His gimmick also feeds the imagination and witty inspiration of Nelson Piquet, who enjoys a few hours later distributing other leaflets in which, playing the role of Rosberg, he declares that he loves the regulations of this Formula 1 and wants to remain in the circus for another eight years. The Finn doesn't like stunts that much.


The Brazilian is cheerful and relaxed in Germany, but he knows very well that he needs important results right away, or he can leave behind the hopes for the World Cup. Two podiums in France and Great Britain put him back on track after the mistake that cost him his retirement in Detroit, but at the same time there were two consecutive wins for Mansell, who is achieving exceptional results with the same car. Qualifying is unusually dominated by McLarens, with Rosberg on pole ahead of Prost: at the fast Hockenheim circuit the Porsche engine seems to have made some progress.


In the race, however, both Rosberg and Alain wasted their excellent qualifying position at the start, losing several positions and finding themselves third and fifth respectively, while it was Senna who had the best sprint and managed to take the lead. However, his leadership is short-lived.


The race is affected by high fuel consumption, and it is well known that the Brazilian's Lotus cannot even remotely compete with Williams and McLaren. The race is won by Piquet, who finally wakes up and returns to success after the one obtained in Brazil at the season opener.


Piquet gets ahead of everyone, creates a bit of chaos in his garage when he decides to return prematurely to change his strategy from one to two stops. It would be all right if it weren't for his first pit stop when it was actually his teammate Mansell's time for scheduled pit, as the current championship leader was struggling with excessive tire wear.


Patrick Head, infuriated, hastily warns Mansell to stay on track and posticipate the stop to a couple of laps later. Head's reaction is perhaps a bit excessive, unjustified even more by the fact that Piquet's strategy turns out to be the winning one, and after the race he apologizes and admits to having exaggerated.


After the second pit stop Piquet is third behind the two McLarens, but with new tires and with both Anglo-German cars sipping the drops of fuel, he has no problem reaching them and overtaking them easily.


The consumption crisis of Rosberg and Prost is such that even Senna, notoriously the one who struggles most on this kind of tracks that cause a lot of consumption, takes them back and passes them for second place.


Piquet crosses the finish line as a winner but with his gaze fixed on the on-board computer (he had already begun to zigzag in the middle of the last lap). Senna arrives in slow motion going left and right, but manages to finish the race second.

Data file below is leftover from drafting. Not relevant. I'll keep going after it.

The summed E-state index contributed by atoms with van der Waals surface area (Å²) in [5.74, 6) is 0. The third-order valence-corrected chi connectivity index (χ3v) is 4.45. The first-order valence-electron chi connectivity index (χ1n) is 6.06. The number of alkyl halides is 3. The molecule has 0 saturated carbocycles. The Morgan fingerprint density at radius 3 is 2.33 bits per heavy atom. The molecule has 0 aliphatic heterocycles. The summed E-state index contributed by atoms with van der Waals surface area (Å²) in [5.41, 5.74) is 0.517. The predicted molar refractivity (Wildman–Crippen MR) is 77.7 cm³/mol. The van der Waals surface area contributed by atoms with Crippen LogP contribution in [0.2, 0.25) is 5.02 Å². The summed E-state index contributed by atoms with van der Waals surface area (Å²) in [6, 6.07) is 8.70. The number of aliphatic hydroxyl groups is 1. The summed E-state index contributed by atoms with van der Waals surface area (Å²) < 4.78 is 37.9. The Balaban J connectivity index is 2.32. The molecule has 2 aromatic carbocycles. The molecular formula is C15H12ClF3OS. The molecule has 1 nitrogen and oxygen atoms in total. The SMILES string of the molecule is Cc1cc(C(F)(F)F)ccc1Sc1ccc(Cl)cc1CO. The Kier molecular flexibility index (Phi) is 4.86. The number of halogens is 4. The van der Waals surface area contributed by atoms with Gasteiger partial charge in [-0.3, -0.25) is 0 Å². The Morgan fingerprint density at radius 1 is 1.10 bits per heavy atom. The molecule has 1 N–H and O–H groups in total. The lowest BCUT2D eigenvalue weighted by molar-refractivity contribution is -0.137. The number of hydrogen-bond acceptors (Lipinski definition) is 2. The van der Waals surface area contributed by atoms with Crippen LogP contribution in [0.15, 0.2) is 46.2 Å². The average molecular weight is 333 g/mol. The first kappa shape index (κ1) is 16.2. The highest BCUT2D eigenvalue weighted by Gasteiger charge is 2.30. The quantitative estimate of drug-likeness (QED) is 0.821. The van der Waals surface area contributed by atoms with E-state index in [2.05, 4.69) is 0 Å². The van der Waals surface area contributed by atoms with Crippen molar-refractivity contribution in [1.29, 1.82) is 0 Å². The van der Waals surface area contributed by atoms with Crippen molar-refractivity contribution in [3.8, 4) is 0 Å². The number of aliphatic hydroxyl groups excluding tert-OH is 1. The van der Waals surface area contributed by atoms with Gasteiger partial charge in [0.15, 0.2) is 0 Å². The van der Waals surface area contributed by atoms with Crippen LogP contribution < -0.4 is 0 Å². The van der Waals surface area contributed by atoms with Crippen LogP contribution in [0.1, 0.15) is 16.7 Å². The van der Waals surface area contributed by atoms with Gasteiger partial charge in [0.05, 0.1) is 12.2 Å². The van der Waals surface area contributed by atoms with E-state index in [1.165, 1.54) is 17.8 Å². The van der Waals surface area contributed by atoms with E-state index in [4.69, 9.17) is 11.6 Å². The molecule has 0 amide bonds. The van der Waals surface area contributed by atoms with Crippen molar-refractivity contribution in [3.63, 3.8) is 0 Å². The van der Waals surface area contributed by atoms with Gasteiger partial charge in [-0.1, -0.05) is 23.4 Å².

Rosberg, on the other hand, remains stationary at the beginning of the last lap and to return to the pits takes advantage of a pass granted by Piquet, while Prost in the last corners has a deja-vu that brings him back to Imola: a few meters from the checkered flag, the car is now without even a centiliter of fuel.


Alain tries to make it go through some body movements that give her a minimum forward momentum, then he has to unfasten the seat belts and get out of the cockpit to start pushing it, incited by the fans from the stands, in a scene identical to that of Mansell in Dallas, in 1984. Again the result is disappointing, and Prost parks his McLaren to the side and walks away with a gesture of annoyance. At least he didn't pass out.


Although he resisted a few more corners than Rosberg, Alain did not complete a lap that would prove him ahead of the Finn, so he is ranked sixth behind his teammate. Mansell took advantage of it, stumbled upon a disappointing weekend, perhaps conditioned by the many market rumors. McLaren's troubles push him back to third, but the Englishman complained of poor grip and strong oversteer at the end of the race. Did the bettors get it right? Meanwhile, Prost growls at TAG-Porsche, clearly late in comparison with Honda and, perhaps, now even against Renault:


"I cannot stand it anymore. It cannot be lost in this way, due to such a technical inferiority. Last year we were superior, but now we are behind. What worries me most is that TAG-Porsche has not ensured McLaren further engine development".


The statements of the transalpine are immediately exploited by most of the journalists, who begin to churn out front pages that sentence a Prost fleeing to Williams. Unfounded hypotheses, immediately denied by Dennis and Prost himself.


For Ayrton, on the other hand, the second place in Germany is a panacea, given that this result allowed him to gain a few points on Mansell; in addition, the prospect of having Honda push him next season is an incentive to be optimistic for the next future. Having started the second part of this championship, interviewed by Autosprint, Senna broadly traces what his and Lotus' season has been and can still be, with a look to the future.


"The Honda technicians are the ones who progressed the most in terms of consumption. We have a fairly competitive car, but on those tracks where consumption is high, such as Imola, Montreal and Hockenheim, we still suffer from a certain inferiority, especially compared to Williams. Renault is working well, compared to last year our engines have recovered something from the competition and have so far shown exceptional reliability. With the new EF 15C, which I used in Hockenheim, we have made another step forward, even if the power delivery is not yet as well distributed as in the previous version. This does not mean that the rest of the championship will be particularly tough for me".